Major League Baseball will soon find out if 23-year-old Japanese phenom, Shohei Otani, will be made available to teams in the United States.
First, the league Otani plays for in Japan needs to agree to a posting fee with MLB officials. If that gets done, the 23-year-old would be eligible to receive a signing bonus and a minor league contract worth the MLB minimum of $545,000, according to USA Today's Bob Nightengale.
That's where it gets interesting.
Nightengale reports that the Rangers, Yankees and Twins have the most available signing bonus money to offer Otani. The Rangers can give him a 3,535,000 signing bonus, the Yankees can offer $3.25 million and the Twins $3,245,000.
Only three other teams can offer more than $1 million.
What's fascinating is that ESPN's Buster Olney has heard rumors that Otani wants to join a team on the rise rather than an established team, and he named the Twins as a team that fit that mold.
"There have been rumors that he would prefer to be part of a rebuilding effort rather than joining an established power, but nobody really knows if that means he’d pick, say, the Twins over the Dodgers."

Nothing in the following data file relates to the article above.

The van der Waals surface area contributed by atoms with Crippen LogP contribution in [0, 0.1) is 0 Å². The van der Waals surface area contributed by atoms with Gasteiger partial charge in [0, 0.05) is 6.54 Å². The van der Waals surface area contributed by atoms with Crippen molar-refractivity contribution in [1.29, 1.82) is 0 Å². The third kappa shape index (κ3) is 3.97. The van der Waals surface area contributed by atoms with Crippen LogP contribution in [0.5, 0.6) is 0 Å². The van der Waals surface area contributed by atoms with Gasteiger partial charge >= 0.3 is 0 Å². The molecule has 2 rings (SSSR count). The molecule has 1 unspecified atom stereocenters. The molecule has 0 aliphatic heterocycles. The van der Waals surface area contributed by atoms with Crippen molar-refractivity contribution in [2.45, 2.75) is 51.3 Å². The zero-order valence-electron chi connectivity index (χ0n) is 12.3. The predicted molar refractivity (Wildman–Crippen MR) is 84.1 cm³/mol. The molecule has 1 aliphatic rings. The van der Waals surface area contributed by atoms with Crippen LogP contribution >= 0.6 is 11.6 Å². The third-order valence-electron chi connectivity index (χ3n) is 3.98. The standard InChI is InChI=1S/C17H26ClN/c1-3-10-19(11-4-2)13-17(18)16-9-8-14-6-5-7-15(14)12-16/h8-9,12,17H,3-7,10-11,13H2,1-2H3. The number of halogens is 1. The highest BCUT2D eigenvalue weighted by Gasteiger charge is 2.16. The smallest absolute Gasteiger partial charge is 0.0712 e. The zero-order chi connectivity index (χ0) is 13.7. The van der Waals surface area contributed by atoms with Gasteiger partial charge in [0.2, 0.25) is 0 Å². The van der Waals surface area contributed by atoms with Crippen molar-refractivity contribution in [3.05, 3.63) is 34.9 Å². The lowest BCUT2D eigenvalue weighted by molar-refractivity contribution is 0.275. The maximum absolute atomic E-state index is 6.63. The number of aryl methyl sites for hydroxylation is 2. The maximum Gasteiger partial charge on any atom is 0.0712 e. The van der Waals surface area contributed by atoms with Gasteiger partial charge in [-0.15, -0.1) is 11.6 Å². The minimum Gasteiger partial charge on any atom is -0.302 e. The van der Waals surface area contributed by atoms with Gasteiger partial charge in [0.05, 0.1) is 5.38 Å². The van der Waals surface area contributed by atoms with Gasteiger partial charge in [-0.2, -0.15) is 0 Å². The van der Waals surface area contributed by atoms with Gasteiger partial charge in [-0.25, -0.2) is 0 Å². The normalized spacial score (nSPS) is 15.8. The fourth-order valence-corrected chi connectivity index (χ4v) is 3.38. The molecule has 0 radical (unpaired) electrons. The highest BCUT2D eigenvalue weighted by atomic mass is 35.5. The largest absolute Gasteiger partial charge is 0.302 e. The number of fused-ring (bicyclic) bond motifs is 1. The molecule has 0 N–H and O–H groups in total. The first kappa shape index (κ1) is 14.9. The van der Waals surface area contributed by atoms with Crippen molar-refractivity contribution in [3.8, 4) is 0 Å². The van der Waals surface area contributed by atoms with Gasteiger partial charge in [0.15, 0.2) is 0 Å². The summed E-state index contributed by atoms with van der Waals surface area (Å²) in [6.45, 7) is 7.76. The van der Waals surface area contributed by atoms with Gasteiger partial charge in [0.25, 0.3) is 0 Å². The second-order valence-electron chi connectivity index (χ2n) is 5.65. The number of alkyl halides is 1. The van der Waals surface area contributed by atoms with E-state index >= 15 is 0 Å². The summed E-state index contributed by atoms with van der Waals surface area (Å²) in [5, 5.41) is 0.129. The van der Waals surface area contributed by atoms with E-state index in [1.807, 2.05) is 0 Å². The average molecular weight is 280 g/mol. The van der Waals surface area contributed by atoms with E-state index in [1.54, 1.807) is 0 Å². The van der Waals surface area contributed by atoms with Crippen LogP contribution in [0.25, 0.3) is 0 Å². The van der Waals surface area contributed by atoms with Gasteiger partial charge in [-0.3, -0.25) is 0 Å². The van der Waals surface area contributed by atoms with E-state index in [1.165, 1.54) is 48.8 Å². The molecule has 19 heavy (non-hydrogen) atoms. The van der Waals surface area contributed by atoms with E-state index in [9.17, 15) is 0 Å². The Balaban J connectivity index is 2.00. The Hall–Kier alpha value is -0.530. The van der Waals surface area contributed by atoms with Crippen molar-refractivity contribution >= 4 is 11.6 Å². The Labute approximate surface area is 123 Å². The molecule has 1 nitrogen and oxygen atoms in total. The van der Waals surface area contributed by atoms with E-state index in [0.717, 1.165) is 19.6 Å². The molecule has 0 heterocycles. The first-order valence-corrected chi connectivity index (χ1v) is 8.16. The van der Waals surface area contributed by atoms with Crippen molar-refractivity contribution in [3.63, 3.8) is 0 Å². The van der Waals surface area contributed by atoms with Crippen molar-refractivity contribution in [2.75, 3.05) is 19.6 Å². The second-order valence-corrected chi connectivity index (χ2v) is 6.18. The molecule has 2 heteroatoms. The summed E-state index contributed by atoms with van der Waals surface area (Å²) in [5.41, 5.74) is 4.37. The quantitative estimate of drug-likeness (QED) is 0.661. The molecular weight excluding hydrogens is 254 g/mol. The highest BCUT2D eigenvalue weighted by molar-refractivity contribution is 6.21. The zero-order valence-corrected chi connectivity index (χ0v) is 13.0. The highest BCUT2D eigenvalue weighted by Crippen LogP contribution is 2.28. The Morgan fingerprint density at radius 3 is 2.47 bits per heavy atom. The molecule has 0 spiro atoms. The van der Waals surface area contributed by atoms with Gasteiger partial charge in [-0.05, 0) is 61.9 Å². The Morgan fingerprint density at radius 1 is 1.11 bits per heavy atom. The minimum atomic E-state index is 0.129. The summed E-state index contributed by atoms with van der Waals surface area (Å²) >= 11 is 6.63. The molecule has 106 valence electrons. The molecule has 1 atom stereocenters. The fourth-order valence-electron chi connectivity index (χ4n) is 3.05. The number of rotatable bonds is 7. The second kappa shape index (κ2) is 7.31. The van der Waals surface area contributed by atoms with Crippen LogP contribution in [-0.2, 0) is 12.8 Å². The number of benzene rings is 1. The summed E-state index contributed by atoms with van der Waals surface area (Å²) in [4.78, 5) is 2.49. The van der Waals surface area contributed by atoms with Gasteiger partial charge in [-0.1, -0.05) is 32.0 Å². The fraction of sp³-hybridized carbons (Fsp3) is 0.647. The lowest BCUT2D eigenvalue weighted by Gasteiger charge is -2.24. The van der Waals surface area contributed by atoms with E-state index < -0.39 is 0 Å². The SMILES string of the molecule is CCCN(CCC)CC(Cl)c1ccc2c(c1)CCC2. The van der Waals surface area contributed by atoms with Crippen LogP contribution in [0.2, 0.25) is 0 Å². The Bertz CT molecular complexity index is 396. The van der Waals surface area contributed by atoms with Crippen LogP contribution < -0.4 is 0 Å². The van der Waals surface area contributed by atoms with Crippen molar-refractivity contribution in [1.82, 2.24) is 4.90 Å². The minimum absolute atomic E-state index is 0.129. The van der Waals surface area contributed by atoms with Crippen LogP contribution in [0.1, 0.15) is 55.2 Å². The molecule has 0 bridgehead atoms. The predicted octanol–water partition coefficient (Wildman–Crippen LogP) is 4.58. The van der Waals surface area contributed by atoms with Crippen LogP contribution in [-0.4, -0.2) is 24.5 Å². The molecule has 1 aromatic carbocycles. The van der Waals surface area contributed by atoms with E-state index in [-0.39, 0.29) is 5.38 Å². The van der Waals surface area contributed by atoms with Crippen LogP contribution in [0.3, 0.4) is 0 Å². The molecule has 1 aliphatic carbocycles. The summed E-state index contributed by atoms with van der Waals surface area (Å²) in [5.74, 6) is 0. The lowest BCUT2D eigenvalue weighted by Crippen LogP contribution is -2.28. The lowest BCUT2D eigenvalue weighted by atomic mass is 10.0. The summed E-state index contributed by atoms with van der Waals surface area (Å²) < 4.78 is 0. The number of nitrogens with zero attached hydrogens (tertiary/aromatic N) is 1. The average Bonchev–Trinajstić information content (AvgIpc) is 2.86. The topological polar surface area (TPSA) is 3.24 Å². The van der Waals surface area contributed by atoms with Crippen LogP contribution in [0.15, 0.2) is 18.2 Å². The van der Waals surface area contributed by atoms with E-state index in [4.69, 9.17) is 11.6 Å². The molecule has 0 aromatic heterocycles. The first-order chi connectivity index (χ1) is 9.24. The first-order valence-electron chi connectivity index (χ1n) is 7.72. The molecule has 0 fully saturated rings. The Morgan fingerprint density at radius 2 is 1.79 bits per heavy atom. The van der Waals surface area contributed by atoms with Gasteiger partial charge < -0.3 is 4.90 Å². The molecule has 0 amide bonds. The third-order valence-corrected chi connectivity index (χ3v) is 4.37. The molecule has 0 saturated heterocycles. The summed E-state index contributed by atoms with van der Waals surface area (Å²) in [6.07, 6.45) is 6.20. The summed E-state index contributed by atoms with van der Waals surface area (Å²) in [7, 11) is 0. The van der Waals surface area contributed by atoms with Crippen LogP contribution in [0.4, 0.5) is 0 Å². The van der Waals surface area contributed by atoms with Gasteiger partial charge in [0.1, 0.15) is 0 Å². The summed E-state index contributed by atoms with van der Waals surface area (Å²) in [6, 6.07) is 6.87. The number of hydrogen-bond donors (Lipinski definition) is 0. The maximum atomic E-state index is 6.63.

The Los Angeles Times reported earlier this week that Otani is so motivated to play in the MLB that he's willing to accept the fact that moving to the U.S. now means he's only eligible for a league minimum contract rather than waiting until he's 25 when he could sign a contract north of $100 million.
So how good is Otani?
He's a pitcher and an outfielder and is known as the Babe Ruth of Japan. He throws 100 mph and bashes home runs all over the park.
MLB Network's Jim Duquette recently rated him as the second-best (potentially) available free agent, just behind All-Star pitcher Yu Darvish.